Day Trip Bliss – Around Mexico City


This post is part 4 of 5 in the series Mexico City

As if Mexico City didn’t have enough museums, attractions in and around the Centro, delicious tacos and cool neighborhoods to keep us busy for weeks, the city is also within easy day-trip distance of other fascinating things to do and see. Here are four of our favorite things to do around the city.

 

The Ruins of the Aztec City of Teotihuacan

The archaeological site, located about 25 miles from Mexico City at what remains of the pre-Columbian Aztec city of Teotihuchan, was first opened to the public 100 years ago and millions of people have toured the massive complex, known as The Place Where the Gods Were Created, since then. Despite the site’s long history of archeological exploration new discoveries are still being made. Just this year a 400 foot long tunnel that’s believed to be nearly 2,000 years old was unearthed at this UNESCO World Heritage Site.

The Pyramid of the Sun is the third largest pyramid in the world, after the Great Pyramid of Cholula also in Mexico and the Great Pyramid of Giza in Egypt.

A visit to Teotihuacan can easily take three hours and be prepared for dusty, hot, shade-free conditions and some steep climbs up the nearly 250 foot high Pyramid of the Sun and only slightly smaller Pyramid of the Moon. Though some Mexican women do it in heels we highly recommend sensible shoes.

It's a long, hot, steep climb up the Pyramid of the Sun at Teotihuacan near Mexico City.

The Pyramid of the Moon as seen from the top of the Pyramid of the Sun at Teotihuacan near Mexico City.

The Pyramid of the Moon at Teotihuacan near Mexico City.

A controversial Resplandor Teotihuacano sound and light show is also put on at Teotihuacan but, thankfully, plans to build a Walmart on a section of the ancient city appear to have been defeated.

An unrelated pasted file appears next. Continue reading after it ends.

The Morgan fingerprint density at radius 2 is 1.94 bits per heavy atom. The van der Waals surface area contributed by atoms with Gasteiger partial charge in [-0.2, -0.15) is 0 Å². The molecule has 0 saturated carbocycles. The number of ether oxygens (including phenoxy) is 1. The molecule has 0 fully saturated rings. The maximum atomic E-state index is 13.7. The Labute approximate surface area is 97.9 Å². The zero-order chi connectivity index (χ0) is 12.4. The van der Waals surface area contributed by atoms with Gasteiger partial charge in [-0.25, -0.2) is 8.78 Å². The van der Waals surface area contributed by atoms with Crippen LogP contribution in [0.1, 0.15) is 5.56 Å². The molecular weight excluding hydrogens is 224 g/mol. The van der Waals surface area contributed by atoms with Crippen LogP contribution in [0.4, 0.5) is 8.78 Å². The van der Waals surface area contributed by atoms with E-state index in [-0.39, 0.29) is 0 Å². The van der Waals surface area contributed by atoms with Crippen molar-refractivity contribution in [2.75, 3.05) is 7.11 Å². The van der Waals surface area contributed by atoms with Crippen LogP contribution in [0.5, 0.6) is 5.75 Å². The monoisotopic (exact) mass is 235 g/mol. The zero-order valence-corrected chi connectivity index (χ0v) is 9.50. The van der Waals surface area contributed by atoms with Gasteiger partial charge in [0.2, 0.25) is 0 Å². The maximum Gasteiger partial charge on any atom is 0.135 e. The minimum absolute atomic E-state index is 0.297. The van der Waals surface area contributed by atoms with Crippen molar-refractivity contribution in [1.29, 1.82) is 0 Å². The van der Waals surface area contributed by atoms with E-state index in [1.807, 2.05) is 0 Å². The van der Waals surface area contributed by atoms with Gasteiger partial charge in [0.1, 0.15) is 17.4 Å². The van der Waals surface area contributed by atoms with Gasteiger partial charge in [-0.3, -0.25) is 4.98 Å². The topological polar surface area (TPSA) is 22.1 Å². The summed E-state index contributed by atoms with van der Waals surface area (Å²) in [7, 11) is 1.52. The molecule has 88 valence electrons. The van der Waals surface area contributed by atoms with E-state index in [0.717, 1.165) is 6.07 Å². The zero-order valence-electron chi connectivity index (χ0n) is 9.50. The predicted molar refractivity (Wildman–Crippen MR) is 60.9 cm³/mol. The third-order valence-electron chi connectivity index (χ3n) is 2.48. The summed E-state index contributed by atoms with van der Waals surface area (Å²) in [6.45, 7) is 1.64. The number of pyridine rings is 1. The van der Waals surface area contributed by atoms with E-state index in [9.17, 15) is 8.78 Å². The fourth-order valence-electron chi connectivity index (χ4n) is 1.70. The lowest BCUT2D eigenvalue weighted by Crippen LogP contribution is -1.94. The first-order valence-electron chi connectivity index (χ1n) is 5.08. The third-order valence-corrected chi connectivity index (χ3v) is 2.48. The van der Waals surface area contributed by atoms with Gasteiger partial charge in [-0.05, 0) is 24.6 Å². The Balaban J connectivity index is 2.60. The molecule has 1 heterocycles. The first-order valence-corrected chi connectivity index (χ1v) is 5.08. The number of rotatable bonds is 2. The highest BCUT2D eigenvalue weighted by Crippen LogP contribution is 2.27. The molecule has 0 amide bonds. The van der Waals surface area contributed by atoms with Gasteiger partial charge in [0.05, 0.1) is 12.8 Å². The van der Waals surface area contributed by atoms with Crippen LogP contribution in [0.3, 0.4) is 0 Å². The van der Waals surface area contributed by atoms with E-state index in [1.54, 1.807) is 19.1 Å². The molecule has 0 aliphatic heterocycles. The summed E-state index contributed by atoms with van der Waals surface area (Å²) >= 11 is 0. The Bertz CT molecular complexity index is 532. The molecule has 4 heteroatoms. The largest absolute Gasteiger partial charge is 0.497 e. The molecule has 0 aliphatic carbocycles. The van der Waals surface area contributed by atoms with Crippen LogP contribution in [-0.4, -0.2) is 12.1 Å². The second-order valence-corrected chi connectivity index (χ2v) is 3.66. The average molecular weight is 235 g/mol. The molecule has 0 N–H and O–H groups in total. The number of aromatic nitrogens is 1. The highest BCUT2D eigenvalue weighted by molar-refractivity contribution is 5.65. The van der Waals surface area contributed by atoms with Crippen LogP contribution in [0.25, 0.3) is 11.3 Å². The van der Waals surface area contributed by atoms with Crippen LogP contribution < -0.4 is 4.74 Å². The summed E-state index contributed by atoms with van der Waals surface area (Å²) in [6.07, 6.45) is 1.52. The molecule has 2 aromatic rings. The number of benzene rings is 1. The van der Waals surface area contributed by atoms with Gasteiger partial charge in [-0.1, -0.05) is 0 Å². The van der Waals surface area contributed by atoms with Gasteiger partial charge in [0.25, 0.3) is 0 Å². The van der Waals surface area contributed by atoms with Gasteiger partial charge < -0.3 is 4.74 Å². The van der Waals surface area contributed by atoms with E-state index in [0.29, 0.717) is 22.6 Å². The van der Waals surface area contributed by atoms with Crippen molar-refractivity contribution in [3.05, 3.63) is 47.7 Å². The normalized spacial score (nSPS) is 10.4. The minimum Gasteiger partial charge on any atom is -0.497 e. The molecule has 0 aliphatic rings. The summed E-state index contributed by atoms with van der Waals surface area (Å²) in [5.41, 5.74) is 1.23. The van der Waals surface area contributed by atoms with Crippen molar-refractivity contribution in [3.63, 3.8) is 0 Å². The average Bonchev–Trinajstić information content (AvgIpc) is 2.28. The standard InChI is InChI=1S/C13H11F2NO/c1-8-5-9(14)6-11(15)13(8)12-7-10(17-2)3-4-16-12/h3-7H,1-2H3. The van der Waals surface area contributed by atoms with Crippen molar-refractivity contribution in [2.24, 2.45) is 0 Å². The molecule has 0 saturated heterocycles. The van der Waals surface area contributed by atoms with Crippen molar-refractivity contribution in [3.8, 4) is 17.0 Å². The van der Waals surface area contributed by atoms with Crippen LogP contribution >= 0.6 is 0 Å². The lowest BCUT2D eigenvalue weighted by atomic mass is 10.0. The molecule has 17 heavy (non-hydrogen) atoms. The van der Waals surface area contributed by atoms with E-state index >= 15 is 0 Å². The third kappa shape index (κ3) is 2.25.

Looking down the Avenue of the Dead with the Pyramid of the Sun in the background at Teotihuacan near Mexico City..

 

The Basilica of Our Lady of Guadalupe

Welcome to the world’s most visited Catholic site–yep, more people come to the Basilica of Our Lady of Guadalupe, a short bus/metro ride from the city center, than any other catholic shrine in the world. It’s estimated that around 20 million people a year visit the Basilica. Even Pope John Paul came here and his Mexican Popemobile is still on display.

The Basilica is impossibly packed during the annual Festival of Our Lady of Guadalupe which happens every year in December. The festival marks the time of year when, in 1531, the dark-skinned Virgin of Guadalupe is said to have first appeared to an Aztec shepherd named Juan Diego, eventually proving her existence and her miraculous powers by imprinting an image of herself onto his clothes.

The weirdly modern looking new Basilica of Our Lady of Guadalupe (left) next to the old basilica which is literally sinking into the ground under its own weight.

This leads us to the main reason the faithful (and the curious) flock to the Basilica. The actual tilma or apron that Diego was wearing at the time of his encounter with the virgin is said to be exhibited in the weirdly modern new Basilica which was built after it was discovered that the elegant, stately original stone basilica is literally sinking under its own weight. The old basilica was closed for repairs for a while but it’s open now and despite engineer’s best efforts you still walk uphill into the sagging church when you cross the threshold.

This statue on the grounds of the Basilica of Our Lady of Guadalupe shows Juan Diego showing the bishop the miracle of the Virgin of Guadalupe's image printed onto his shepherd's clothes.